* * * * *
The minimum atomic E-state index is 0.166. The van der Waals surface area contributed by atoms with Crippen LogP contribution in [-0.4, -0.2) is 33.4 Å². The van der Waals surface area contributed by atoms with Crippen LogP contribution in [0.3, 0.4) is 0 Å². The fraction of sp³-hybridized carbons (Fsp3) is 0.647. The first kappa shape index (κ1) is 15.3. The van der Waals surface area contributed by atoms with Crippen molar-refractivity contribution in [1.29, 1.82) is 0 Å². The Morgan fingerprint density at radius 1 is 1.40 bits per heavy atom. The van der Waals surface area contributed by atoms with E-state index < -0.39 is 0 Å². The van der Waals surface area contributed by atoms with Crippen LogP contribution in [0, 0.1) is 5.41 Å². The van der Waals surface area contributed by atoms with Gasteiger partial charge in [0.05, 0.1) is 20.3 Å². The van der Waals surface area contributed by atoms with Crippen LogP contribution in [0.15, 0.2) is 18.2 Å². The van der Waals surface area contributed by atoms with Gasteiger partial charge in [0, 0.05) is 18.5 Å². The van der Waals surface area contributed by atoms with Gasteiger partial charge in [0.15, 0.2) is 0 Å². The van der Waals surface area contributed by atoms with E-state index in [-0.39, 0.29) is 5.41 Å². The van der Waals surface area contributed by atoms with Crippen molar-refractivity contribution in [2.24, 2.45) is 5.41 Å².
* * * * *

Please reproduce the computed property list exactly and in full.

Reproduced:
The minimum atomic E-state index is 0.166. The van der Waals surface area contributed by atoms with Crippen LogP contribution in [-0.4, -0.2) is 33.4 Å². The van der Waals surface area contributed by atoms with Crippen LogP contribution in [0.3, 0.4) is 0 Å². The fraction of sp³-hybridized carbons (Fsp3) is 0.647. The first kappa shape index (κ1) is 15.3. The van der Waals surface area contributed by atoms with Crippen molar-refractivity contribution in [1.29, 1.82) is 0 Å². The Morgan fingerprint density at radius 1 is 1.40 bits per heavy atom. The van der Waals surface area contributed by atoms with E-state index < -0.39 is 0 Å². The van der Waals surface area contributed by atoms with Crippen LogP contribution in [0, 0.1) is 5.41 Å². The van der Waals surface area contributed by atoms with Gasteiger partial charge in [0.05, 0.1) is 20.3 Å². The van der Waals surface area contributed by atoms with Crippen LogP contribution in [0.15, 0.2) is 18.2 Å². The van der Waals surface area contributed by atoms with Gasteiger partial charge in [0, 0.05) is 18.5 Å². The van der Waals surface area contributed by atoms with Gasteiger partial charge in [0.15, 0.2) is 0 Å². The van der Waals surface area contributed by atoms with E-state index in [-0.39, 0.29) is 5.41 Å². The van der Waals surface area contributed by atoms with Crippen molar-refractivity contribution in [2.24, 2.45) is 5.41 Å².